Whenever we are witness to something we feel compelled to photograph, we are lucky to come away with a single image that illustrates our emotional connection in a way that viewers of the final print respond to in a similar way. If I can communicate my initial response through this visual medium, then I consider the image a success. Occasionally, I may photograph a scene and find it difficult to stop taking frame after frame in an effort to obtain the absolute best result possible, and when I think I have achieved that goal, I still continue to “perseverate”. Luckily, I’m not burning through film, but just filling up a memory card. But I may end up coming away with two images that are similar, yet so completely different that I’m torn between which of the two to print for an exhibit since to have both included would be redundant. Most times they are taken just moments apart from the exact same position, yet they convey a completely different response to the scene.
These first two images are a recent case in point. While the second clearly illustrates a fisherman encapsuled within this dream-like world of colored fog and may be a perfect photo for a story in a magazine, the first is simply an expression of soft, quiet pastel color where the partially hidden presence of the sun, rather than the absolute, strong presence of the fisherman, provides a more nuanced context and a more magical abstract image. From my own point of view, the first conjures up thoughts of the divine intervention a sunrise always invokes, while the second is much more secular. I feel both are compelling and continue to struggle with which would better connect to the viewer. It is because I can never view my work with the new eyes of someone who has never before seen these images, that I feel I cannot wrestle my own connection to them away from my viewing them.
The second pair, although a bit different in perspective and color, differ mainly in the elimination of the bright areas of the sky and its reflection on the top and bottom of the first image to create the second. Both have the watercolor/pastel painterly quality I wished to illustrate, but the first has a more graffic look in that the various elements of clouds, sky and forest trees form basic shapes that are perfectly reproduced in the mirrored reflection in the water. It is much more abstract than the second. It is noteworthy that in each of the two, the placement of the horizon was directly in the middle of the frame thereby breaking the “rule” not to do so. It is always important to be aware of these rules when the decision is made to break them; otherwise you would never know they are being broken!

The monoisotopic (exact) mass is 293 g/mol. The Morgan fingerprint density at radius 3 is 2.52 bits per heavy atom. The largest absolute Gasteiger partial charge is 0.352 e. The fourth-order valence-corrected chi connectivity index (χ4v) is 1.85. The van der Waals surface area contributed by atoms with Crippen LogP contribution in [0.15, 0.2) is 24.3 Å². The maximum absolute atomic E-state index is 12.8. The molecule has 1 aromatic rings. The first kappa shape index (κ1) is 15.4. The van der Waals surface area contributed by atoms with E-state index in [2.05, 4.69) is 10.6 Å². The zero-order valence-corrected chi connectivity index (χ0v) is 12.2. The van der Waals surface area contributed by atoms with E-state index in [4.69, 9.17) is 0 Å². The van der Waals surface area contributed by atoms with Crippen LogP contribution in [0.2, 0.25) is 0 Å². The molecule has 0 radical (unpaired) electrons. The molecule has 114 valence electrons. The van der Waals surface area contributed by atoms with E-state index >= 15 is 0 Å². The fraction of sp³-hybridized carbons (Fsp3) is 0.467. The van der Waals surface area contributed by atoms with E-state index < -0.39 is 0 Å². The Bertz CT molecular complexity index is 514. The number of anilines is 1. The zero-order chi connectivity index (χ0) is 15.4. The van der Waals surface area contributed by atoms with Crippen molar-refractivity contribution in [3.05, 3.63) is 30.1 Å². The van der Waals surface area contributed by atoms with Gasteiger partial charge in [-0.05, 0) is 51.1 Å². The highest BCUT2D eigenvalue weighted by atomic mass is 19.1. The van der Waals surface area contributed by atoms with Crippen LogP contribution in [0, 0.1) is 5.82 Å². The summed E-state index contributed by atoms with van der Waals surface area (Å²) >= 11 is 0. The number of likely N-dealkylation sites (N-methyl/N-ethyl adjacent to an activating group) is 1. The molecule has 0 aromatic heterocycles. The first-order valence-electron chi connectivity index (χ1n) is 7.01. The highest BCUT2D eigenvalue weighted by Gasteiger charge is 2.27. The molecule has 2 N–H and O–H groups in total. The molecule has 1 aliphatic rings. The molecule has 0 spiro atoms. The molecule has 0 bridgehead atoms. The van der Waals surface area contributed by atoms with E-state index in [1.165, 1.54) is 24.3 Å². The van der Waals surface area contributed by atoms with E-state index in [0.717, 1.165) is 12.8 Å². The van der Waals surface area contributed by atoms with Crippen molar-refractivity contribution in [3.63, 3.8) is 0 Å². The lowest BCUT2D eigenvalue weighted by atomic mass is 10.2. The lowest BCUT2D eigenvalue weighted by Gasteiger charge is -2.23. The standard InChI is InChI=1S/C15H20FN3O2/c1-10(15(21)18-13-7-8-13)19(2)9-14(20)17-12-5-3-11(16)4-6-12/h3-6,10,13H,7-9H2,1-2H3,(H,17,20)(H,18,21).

In the second, the thin strip of clouds above and their reflection below seem to create a frame through which the scene is viewed thereby losing some of the graffic feel and design of the first, but adding greatly to the sense of depth or distance contained within the image. The quandary is which is more important: the abstract character of the first, or the greater depth created by the “frame” in the second? Which of the two wins out will only be determined in the future because the jury is still out on these two.
The final pair is a perfect illustration of my perseveration. The stillness of the scene was what I sought to get across while maintaining its watercolor properties. I consciously did not want the sun to be in the photograph because I thought those properties would be lost with it’s addition. The soft reddish glow of its impending rise through the light fog only added to the watercolor effect, while the sun’s inclusion may have destroyed the delicate pastel transitions in the sky.
As it turned out, my perseveration paid off by not moving on, but continuing to shoot as the sun appeared. Because it was filtered through the mist, the sun’s initial appearance was much more muted than anticipated and did not “destroy” the watercolor effect. In addition, the intervening seconds allowed for the fog to coalesce a bit more into a thin strip along the treetops mimicking their shape and creating a bit more separation between the two planes of trees. Again, a dilemma. In this instance, I was not able to reach a decision which to choose and printed both!!
Although it is always a good idea to have options available to us, it sometimes leads us down a tortured path of forks in the road that, unlike that wise, sage Yogi Berra said, we cannot just “take it”.